How to Recover From a Social Media Mistake

Managing a company's social reputation requires media-savvy strategies -- especially in a crisis, says global digital strategist Dallas Lawrence

IT professionals today are pulled in multiple directions as companies big and small scramble to fully leverage the capabilities of the online marketplace. As teams and individuals who largely served as the go-to technological wizards for everything from Web development to hardware support over the past decade are already beginning to discover, too often companies new to the social space look to their existing internal technology teams to develop and guide their foray into social media.

Despite best intentions, in many cases, those who played early critical roles in previous technology acquisitions and advances are ill-prepared and uninitiated in the nuances of effective social engagement. For many of the same reasons a new home builder wouldn't ask an architect to also serve as interior designer, it's crucial to understand the unique skill sets and insights needed as companies continue to integrate social and digital media programs into nearly every aspect of their business.

Social Media Considerations

To avoid making a major social media mistake, companies rethinking their internal social media programs need to consider three key areas:

1. Governance:

Social media aren't stagnant "build and forget" platforms, so it's important for those entrusted with managing these messages and communities to be given resources and clear governance of the rapidly changing platforms. According to a PRWeek report, more than a third of all companies don't have a point person responsible for social media within the organization. However, companies need to establish clear ownership and governance of the social space -- in times of proactive outreach and in times of crisis.

2. Guidance:

Smart companies are developing focused training programs to fully leverage the brand ambassadorial power of their workforce. Despite the opportunities and potential threats of employee efforts online, three-quarters of those surveyed by PRWeek have no social media training program for their employees.

3. Guardrails:

The key role corporate social media programs often play is establishing clear guardrails for what is appropriate and what is out of bounds. This protects the business's online reputation and ensures positive social growth.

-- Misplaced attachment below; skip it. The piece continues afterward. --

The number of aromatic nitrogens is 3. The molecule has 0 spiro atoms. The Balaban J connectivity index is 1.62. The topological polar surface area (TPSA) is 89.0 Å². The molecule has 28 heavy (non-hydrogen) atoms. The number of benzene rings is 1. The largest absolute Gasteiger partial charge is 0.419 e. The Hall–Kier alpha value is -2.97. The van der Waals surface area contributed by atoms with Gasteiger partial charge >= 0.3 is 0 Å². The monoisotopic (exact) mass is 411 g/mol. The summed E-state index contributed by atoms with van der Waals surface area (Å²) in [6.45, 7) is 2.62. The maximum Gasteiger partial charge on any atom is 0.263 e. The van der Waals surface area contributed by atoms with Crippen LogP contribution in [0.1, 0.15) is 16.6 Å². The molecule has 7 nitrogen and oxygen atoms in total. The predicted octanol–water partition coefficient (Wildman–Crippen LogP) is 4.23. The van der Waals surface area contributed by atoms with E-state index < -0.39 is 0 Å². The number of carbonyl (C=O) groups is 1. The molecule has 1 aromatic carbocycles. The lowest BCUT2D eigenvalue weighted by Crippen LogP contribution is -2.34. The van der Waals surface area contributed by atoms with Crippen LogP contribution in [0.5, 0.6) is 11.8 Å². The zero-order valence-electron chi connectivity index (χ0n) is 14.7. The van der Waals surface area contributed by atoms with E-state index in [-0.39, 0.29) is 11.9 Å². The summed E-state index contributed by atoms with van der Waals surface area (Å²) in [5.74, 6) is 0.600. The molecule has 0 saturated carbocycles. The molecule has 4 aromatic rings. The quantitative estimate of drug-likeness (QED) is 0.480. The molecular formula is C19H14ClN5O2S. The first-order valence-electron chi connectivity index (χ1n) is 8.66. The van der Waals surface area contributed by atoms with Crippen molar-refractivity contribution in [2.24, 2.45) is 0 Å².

Facing up to a Social Media Mistake

Even the most socially-savvy companies can stumble. And by the way some respond to missteps, it's clear they don't have anyone monitoring their online reputation and taking responsibility for every post across all social media platforms.

Ten years ago, companies had days to craft a carefully researched and well-vetted response to breaking news and potential crises. But with the speed of information today, the public expects faster response times. Those who are untrained might in a panic release incorrect information or move too slow and find that the online narrative has been crafted by their detractors before they even had a chance to engage.

Many companies make things even worse by failing to own up to a mistake quickly and honestly. They feel they need to have 100 percent of the information before engaging online in times of crisis or error. This analysis paralysis can make the difference between having the public believe you are sincere or that you're the villain in an unfolding online narrative. In the minutes and hours following a recognized social media mistake, companies must act quickly to accept responsibility and tell the community what is being done to identify the problem and correct it.

To begin the first responses, companies don't need to have all the information right away. It's OK to tell the public you're working to discover what happened and how it happened. If you don't know what happened or why, don't pretend you do. The same rules that apply in traditional media stand here: You can make the problem much worse if you make statements you aren't sure are accurate.